NZ dollar rises as equities gain on prospects for QE3
By Jason Krupp
Aug. 23 (BusinessDesk) - The New Zealand dollar rose against the greenback, ahead of the release of the Reserve Bank's
household inflation expectations survey, as speculation for a third round of quantitative easing in the U.S. lifted
The New Zealand dollar recently traded at 82.58 U.S. cents, up from 82.11 cents yesterday, and rose to 71 on the
trade-weighted index of major trading partners' currencies from 70.49 previously.
Global equities rose as investors crept back into the markets following Friday's heavy selloff amid hopes that the
Federal Reserve chairman Ben Bernanke will announce a third round of asset buying when he addresses the central bankers'
summit at Jackson Hole on Friday. On Wall Street, the Standard & Poor's 500 Index rose 0.5% to 1,128.86 in afternoon trade, and Europe's Stoxx 600 closed 0.8% higher to 224.90.
Risk appetite still looked fragile with yields on 10 year U.S. Treasuries hovering near record lows at 2.09%, and gold
hitting a record high of US$1,893.91 an ounce before paring back to recently trade at US$1,889.50.
"Demand out of Europe was enough to ensure the kiwi steered clear of trouble and today it is far enough away from key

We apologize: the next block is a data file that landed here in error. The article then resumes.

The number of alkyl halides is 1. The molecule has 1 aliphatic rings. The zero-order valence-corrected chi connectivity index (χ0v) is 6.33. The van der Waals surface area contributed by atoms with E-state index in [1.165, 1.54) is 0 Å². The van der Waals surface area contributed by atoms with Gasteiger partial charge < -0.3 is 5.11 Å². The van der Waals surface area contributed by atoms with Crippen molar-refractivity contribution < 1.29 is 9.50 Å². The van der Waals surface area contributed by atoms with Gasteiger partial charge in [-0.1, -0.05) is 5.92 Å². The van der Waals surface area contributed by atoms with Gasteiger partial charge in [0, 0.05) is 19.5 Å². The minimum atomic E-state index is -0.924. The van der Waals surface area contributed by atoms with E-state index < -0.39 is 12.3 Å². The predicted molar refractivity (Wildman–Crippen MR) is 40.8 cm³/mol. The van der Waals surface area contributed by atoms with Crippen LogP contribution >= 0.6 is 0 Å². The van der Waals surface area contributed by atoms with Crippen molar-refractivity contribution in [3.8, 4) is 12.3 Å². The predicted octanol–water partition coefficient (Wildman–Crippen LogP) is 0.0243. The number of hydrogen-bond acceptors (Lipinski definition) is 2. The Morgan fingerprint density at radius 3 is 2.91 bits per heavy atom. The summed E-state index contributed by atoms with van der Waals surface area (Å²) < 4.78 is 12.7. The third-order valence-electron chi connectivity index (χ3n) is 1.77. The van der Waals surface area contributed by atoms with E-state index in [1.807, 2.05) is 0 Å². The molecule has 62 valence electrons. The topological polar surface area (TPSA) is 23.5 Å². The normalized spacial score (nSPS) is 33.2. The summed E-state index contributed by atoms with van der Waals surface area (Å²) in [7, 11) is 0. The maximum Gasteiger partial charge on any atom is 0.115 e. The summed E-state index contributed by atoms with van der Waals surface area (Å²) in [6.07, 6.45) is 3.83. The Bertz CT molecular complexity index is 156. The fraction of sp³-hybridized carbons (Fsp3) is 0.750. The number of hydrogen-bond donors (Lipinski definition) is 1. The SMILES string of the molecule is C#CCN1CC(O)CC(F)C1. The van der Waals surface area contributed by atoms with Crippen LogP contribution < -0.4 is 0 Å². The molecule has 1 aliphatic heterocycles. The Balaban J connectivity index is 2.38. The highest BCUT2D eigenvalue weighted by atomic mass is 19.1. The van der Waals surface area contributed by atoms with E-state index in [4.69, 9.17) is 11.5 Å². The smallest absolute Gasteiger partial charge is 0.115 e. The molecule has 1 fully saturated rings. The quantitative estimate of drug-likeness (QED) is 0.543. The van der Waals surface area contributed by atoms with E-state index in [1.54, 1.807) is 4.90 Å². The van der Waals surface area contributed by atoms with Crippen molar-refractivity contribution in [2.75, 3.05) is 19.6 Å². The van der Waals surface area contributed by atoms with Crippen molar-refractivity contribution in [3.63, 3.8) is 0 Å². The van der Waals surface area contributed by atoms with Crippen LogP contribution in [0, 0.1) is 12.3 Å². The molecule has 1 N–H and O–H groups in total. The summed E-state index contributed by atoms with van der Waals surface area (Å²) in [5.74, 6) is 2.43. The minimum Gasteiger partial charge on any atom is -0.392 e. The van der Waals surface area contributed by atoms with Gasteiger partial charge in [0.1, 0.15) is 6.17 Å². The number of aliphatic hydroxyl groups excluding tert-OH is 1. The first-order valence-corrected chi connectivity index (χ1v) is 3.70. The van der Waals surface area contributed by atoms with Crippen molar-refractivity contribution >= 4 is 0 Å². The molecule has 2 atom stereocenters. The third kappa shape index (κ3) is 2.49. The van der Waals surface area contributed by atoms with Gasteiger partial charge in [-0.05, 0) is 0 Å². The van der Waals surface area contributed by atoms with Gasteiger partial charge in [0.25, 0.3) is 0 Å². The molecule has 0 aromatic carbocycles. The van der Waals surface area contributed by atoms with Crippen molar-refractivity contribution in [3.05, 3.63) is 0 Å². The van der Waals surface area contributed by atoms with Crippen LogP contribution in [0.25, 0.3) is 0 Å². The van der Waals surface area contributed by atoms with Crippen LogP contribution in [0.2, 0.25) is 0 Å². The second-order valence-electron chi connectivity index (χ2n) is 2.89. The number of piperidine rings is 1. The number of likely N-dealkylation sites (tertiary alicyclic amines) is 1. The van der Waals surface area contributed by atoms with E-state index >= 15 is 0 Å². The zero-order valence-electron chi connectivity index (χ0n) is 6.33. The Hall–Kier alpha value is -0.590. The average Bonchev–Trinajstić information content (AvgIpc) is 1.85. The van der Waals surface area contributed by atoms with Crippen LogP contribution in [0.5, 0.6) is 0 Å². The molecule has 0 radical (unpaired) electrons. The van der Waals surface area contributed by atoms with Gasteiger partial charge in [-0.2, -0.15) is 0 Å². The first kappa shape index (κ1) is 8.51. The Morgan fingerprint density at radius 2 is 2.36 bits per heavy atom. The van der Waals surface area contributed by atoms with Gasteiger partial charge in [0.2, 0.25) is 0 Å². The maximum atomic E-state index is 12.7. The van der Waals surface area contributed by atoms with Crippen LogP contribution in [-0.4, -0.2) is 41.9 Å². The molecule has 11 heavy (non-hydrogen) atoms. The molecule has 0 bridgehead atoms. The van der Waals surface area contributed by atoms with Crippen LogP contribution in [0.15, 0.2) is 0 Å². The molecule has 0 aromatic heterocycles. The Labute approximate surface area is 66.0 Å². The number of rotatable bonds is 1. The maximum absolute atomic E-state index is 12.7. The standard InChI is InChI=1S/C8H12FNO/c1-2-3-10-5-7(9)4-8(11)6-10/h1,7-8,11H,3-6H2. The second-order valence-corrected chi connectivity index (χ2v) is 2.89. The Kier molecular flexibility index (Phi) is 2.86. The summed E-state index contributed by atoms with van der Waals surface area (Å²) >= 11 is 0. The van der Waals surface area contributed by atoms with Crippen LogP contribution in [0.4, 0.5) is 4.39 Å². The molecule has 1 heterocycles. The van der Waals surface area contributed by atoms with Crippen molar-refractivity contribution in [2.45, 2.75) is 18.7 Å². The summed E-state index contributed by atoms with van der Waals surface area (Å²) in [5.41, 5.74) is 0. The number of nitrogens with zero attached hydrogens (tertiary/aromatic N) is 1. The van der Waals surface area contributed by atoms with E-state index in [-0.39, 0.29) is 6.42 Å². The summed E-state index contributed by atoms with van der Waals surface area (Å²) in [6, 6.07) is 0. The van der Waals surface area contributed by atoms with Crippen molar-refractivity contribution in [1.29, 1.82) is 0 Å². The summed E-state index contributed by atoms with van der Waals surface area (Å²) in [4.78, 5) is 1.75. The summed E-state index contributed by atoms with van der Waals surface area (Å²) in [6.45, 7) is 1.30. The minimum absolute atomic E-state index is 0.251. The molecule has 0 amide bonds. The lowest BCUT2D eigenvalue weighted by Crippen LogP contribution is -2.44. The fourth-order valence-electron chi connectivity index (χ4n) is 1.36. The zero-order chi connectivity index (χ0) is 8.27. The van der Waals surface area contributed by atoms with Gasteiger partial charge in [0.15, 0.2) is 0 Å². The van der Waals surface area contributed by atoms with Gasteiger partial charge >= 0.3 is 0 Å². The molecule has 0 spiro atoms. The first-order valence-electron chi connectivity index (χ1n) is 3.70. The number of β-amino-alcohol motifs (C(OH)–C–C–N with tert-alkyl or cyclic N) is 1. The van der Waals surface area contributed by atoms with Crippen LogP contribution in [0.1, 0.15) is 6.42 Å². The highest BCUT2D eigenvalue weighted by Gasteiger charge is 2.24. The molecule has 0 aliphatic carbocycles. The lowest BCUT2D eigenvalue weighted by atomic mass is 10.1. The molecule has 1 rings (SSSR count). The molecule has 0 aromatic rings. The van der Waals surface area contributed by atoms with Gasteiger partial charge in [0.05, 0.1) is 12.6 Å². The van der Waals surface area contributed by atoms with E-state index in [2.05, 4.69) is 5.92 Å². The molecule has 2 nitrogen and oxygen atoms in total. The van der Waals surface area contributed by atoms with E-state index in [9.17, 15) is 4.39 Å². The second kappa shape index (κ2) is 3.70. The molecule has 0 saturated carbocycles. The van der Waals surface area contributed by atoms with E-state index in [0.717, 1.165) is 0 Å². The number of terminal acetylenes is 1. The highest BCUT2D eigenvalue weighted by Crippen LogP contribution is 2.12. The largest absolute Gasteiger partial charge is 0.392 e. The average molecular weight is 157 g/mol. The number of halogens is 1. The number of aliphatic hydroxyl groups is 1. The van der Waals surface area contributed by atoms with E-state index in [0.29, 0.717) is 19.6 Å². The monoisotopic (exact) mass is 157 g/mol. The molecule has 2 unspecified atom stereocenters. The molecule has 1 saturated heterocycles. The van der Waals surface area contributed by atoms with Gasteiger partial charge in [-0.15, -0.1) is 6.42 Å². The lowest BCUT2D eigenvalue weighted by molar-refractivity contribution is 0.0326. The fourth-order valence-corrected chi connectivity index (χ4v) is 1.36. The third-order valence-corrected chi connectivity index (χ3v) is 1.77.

support levels to be able to comfortably look on the topside," said Alex Sinton, senior dealer at ANZ New Zealand.
"Troubles for world economies have not disappeared and thus further dips will come in the New Zealand dollar, just not
On the crosses, the New Zealand dollar recently traded at 79.12 Australian cents, up from 78.60 cents yesterday, and
rose to 63.40 Japanese yen from 62.92 yen previously. It gained to 57.46 euro cents from 56.98 cents yesterday, and
climbed to 50.09 pence from 49.77 pence previously.
The Australian cross rate will be in the spotlight today with the release of the Reserve Bank's inflation expectation
survey for the September quarter. A stronger print may see the kiwi climb back into the 79 Australian cent range, Sinton
The kiwi may trade between a range of 82.30 U.S. cents and 82.90 cents, he said.